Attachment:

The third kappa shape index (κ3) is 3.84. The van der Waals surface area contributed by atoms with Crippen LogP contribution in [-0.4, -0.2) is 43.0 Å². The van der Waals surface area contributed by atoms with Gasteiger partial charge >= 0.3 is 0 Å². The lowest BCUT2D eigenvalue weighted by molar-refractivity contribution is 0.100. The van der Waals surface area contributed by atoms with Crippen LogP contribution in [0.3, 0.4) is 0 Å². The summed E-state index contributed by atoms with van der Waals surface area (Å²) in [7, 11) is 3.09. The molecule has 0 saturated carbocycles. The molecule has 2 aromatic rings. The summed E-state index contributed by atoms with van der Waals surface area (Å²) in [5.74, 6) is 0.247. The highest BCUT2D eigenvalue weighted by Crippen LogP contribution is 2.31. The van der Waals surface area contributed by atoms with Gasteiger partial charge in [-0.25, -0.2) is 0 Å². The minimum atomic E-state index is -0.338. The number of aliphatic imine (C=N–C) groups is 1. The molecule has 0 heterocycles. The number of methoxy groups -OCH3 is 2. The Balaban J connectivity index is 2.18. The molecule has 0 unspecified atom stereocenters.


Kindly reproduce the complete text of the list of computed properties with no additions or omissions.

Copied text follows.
The third kappa shape index (κ3) is 3.84. The van der Waals surface area contributed by atoms with Crippen LogP contribution in [-0.4, -0.2) is 43.0 Å². The van der Waals surface area contributed by atoms with Gasteiger partial charge >= 0.3 is 0 Å². The lowest BCUT2D eigenvalue weighted by molar-refractivity contribution is 0.100. The van der Waals surface area contributed by atoms with Crippen LogP contribution in [0.3, 0.4) is 0 Å². The summed E-state index contributed by atoms with van der Waals surface area (Å²) in [7, 11) is 3.09. The molecule has 0 saturated carbocycles. The molecule has 2 aromatic rings. The summed E-state index contributed by atoms with van der Waals surface area (Å²) in [5.74, 6) is 0.247. The highest BCUT2D eigenvalue weighted by Crippen LogP contribution is 2.31. The van der Waals surface area contributed by atoms with Gasteiger partial charge in [-0.25, -0.2) is 0 Å². The minimum atomic E-state index is -0.338. The number of aliphatic imine (C=N–C) groups is 1. The molecule has 0 heterocycles. The number of methoxy groups -OCH3 is 2. The Balaban J connectivity index is 2.18. The molecule has 0 unspecified atom stereocenters.